The Cause and the Loss: Comparison Between "Mice and Men" and "Flowers

for Algernon"

In the novel 'Of Mice and Men' (John Stienbeck) a
mentally challenged man, Lenny, loses his innocence when he
accidentally breaks a woman's neck. In the novel 'Flowers
for Algernon' (Daniel Keyes) another mentally challenged
man, Charlie, loses his innocence when, through the aid of
an operation, he realizes all his life people were mocking
him rather than being his friends. Although, in both cases
innocence was the loss, their innocence was also the
underlying cause of the loss.
Lenny had a soft spot for petting animals and soft
things and was totally oblivious to the fact that he was
much to big and strong for such delicate creatures, and even
some humans. "Lenny's fingers fell to stroking her hair...
he stroked harder... "Let go!" she cried... She struggled
violently... and then she was still; for Lenny had broken
her neck." (page 91). In innocence of his own strength,
Lenny had killed a woman and suddenly traded his innocence
for guilt.
Charlie grew up having a paradise-like world where he
supposedly had many friends. His lifelong ambition, to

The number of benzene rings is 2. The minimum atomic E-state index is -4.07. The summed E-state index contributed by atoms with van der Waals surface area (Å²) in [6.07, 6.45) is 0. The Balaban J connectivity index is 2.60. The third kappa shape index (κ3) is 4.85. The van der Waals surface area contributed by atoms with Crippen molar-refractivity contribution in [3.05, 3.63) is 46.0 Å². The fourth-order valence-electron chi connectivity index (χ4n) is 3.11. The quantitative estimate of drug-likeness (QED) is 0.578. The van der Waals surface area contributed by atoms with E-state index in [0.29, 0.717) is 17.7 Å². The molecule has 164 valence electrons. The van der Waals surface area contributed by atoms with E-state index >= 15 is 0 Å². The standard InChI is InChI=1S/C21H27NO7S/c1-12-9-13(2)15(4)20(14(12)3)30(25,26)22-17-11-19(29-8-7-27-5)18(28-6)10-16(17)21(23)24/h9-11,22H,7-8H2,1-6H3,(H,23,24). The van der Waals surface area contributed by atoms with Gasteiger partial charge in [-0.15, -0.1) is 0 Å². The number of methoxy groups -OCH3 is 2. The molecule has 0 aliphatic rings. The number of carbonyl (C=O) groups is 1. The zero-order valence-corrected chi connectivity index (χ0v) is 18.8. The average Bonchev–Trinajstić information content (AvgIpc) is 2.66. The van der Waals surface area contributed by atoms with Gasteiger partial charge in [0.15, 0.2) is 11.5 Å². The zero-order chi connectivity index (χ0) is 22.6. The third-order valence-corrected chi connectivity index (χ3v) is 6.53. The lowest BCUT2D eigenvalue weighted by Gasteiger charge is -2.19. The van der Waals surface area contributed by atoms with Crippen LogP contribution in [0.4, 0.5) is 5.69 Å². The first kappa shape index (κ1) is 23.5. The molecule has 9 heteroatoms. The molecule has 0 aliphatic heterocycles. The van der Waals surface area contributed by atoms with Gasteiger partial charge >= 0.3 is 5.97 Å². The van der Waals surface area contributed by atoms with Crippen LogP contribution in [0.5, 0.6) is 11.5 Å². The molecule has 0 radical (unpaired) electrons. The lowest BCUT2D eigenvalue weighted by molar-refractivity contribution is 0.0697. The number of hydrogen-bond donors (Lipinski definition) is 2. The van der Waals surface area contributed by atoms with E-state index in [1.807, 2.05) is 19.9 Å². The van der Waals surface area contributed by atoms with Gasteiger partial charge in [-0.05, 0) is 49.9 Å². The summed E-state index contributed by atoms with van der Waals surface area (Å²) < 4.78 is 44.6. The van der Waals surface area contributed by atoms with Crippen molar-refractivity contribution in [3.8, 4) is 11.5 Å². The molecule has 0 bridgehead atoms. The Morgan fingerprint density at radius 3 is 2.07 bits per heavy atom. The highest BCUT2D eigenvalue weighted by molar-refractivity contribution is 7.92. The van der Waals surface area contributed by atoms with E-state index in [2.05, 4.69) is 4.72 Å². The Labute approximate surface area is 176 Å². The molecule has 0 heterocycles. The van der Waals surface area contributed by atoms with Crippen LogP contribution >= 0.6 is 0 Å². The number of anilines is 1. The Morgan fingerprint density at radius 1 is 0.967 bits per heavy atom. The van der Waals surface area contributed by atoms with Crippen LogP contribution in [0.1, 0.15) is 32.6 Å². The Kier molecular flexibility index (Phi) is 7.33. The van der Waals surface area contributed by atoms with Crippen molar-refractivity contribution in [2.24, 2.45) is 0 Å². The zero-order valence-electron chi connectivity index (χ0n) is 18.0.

become smart. When the chance came he took the offer
readily, unprepared for the changes in his life it would
bring. "And what was that Joe and the rest of them were
doing. Laughing at me. And the kids playing hide-and-go-seek
were playing tricks on me and they were laughing at me
too... I felt naked" (page 30). All of a sudden Charlie
realized everyone had always laughed at him, not with him,
and he suddenly ashamed/naked. In his innocence he had
requested "smartness" and with it came the loss of his
innocence followed by shame then anger.
In both cases Lenny and Charlie were tempted and in
their innocence they accepted. In both cases their innocence
was lost. Although their innocence may have appeared to
others as a struggle to both Lenny and Charlie it was a
paradise, and they knew that. Thankfully they both regained
their innocence and in doing so, they both regained their